Editorial Board Q & A: Jack Ende

Jack Ende, MD, assistant dean for advanced medical practice, Perelman School of Medicine, executive medical director, Penn Signature Services, University of Pennsylvania Health System

1. Describe your current activities.

My clinical work is outpatient general internal medicine, about four half days per week, and inpatient attending duties, 12 weeks per year. My current research focuses on how best to structure attending rounds. My administrative duties include my role as the executive medical director of Penn Signature Services, which includes Penn Global Medicine, and co-directing Penn’s Academy of Master Clinicians.

2. What gaps do you see in today’s scholarship?

We have not been able to translate educational interventions or actual changes in physician/learner performance into patient outcomes, apart from performance on tests and similar pedagogic outcomes.

3. Why do you read Academic Medicine?

There is no better source of information on what is happening in undergraduate and graduate medical education, nor is there a better source of information on issues pertaining to academic medical centers and teaching in general.

4. What issues will we be reading about in five years?

I hope we will be reading about how medicine and medical education can become more patient centered, even as we move forward with informatic and technological advances. I am deeply concerned about the erosion of clinical skills and hope we will see this emphasized in the future.

5. What book(s) are you reading right now?

I recently read The Boys in the Boat: Nine Americans and Their Epic Quest for Gold at the 1936 Berlin Olympics by Daniel James Brown and Born Round: A Story of Family, Food and a Ferocious Appetite by Frank Bruni. The latter was of academic interest only, of course.

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One Comment

  1. Diane B Wayne MD
    December 16, 2014 at 2:39 PM

    We enjoyed reading the interview with Dr. Ende but disagree with the statement, “We have not been able to translate educational interventions or actual changes in physician/learner performance into patient outcomes, apart from performance on tests and similar pedagogic outcomes.” On the contrary, there is a growing body of evidence that supports the ability of powerful medical education interventions to translate into improved patient outcomes. Many studies show that rigorous education using simulation as a curriculum driver can improve patient care practices, reduce iatrogenic complications, and lower health care costs. This evidence exists for team-based skills such as Advanced Cardiac Life Support and clinical procedures including laparoscopic surgery, central venous catheter insertion, lumbar puncture, colonoscopy, and paracentesis. Simulation-based medical education (SBME) is especially effective using a mastery learning model where baseline testing, rigorous education, feedback, and post-testing are combined to ensure high levels of skill acquisition among all learners. Use of SBME to achieve translational outcomes has been addressed in at least four review articles published since 2011.(1-4) The evidence to date clearly shows that rigorous medical education interventions qualify as translational science. We agree with Dr. Ende that more evidence (and funding) is required to advance translational educational science regarding acquisition and maintenance of other clinical skills.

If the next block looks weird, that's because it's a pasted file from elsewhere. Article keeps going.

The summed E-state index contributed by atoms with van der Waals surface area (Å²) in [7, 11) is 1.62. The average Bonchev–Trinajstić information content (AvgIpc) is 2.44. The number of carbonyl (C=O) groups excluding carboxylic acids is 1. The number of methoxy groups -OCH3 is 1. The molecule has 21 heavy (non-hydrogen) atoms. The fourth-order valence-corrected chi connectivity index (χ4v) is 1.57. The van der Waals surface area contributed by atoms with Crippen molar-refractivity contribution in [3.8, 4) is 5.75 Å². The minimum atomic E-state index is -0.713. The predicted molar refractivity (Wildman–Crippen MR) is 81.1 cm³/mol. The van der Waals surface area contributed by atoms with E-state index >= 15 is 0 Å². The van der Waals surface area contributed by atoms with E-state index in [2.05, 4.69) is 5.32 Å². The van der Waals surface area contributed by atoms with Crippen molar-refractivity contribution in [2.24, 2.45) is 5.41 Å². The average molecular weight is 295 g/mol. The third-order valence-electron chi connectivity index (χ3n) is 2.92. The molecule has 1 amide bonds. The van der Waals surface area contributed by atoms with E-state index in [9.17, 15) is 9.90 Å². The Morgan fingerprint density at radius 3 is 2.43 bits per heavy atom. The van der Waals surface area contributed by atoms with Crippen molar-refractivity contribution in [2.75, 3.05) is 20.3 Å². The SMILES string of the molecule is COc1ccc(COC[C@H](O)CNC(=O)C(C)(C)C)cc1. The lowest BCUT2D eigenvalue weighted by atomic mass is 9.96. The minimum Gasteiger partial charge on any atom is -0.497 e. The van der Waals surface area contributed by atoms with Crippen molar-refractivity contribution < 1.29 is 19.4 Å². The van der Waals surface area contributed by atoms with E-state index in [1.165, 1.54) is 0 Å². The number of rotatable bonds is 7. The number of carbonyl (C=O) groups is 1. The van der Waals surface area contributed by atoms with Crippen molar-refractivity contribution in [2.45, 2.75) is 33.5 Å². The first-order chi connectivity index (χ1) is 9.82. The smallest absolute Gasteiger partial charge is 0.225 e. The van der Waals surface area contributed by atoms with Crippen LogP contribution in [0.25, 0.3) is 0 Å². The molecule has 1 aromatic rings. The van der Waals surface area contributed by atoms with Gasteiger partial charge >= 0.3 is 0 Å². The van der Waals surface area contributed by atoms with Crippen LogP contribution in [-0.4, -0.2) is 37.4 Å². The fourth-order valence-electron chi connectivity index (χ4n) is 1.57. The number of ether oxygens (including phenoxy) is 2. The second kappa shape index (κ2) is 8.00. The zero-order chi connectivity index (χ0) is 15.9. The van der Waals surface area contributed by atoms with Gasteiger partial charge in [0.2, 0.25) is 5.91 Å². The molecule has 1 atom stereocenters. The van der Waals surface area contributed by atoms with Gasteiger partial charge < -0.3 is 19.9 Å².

Diane B. Wayne, MD
    Northwestern University Feinberg School of Medicine
    Jeffrey H. Barsuk, MD, MS
    Northwestern University Feinberg School of Medicine

    William C. McGaghie, PhD
    Loyola University Stritch School of Medicine

    1.McGaghie WC, Draycott TJ, Dunn WF, et al. Evaluating the impact of simulation on translational patient outcomes. Simul Healthc. 2011; 6 (3 Suppl.): S42-S47.
    2.McGaghie WC, Issenberg SB, Cohen ER, et al. Translational educational research—a necessity for effective healthcare improvement. CHEST 2012; 142: 1097-1103.
    3.Cook DA, Brydges R, Zendejas B, et al. Mastery learning for health professionals using technology-enhanced simulation: a systematic review and meta-analysis. Acad Med. 2013; 88: 1178-1186.
    4.McGaghie WC, Issenberg SB, Barsuk JH, Wayne DB. A critical review of simulation-based medical education with translational outcomes. Med Educ. 2014; 48: 375-385.

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